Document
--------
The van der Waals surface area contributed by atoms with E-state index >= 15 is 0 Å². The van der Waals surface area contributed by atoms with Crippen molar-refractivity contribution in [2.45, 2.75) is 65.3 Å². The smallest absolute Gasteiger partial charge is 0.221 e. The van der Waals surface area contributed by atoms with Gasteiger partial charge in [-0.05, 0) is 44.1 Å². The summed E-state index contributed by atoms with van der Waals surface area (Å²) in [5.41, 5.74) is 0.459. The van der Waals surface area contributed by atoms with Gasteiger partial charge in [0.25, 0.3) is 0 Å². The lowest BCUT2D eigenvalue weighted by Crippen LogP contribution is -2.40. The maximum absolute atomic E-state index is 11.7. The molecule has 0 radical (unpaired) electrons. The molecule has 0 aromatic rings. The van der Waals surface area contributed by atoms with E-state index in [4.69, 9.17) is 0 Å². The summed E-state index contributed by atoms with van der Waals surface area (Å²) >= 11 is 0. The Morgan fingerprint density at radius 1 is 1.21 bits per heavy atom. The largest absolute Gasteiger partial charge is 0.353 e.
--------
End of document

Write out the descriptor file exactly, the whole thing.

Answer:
The van der Waals surface area contributed by atoms with E-state index >= 15 is 0 Å². The van der Waals surface area contributed by atoms with Crippen molar-refractivity contribution in [2.45, 2.75) is 65.3 Å². The smallest absolute Gasteiger partial charge is 0.221 e. The van der Waals surface area contributed by atoms with Gasteiger partial charge in [-0.05, 0) is 44.1 Å². The summed E-state index contributed by atoms with van der Waals surface area (Å²) in [5.41, 5.74) is 0.459. The van der Waals surface area contributed by atoms with Gasteiger partial charge in [0.25, 0.3) is 0 Å². The lowest BCUT2D eigenvalue weighted by Crippen LogP contribution is -2.40. The maximum absolute atomic E-state index is 11.7. The molecule has 0 radical (unpaired) electrons. The molecule has 0 aromatic rings. The van der Waals surface area contributed by atoms with E-state index in [4.69, 9.17) is 0 Å². The summed E-state index contributed by atoms with van der Waals surface area (Å²) >= 11 is 0. The Morgan fingerprint density at radius 1 is 1.21 bits per heavy atom. The largest absolute Gasteiger partial charge is 0.353 e.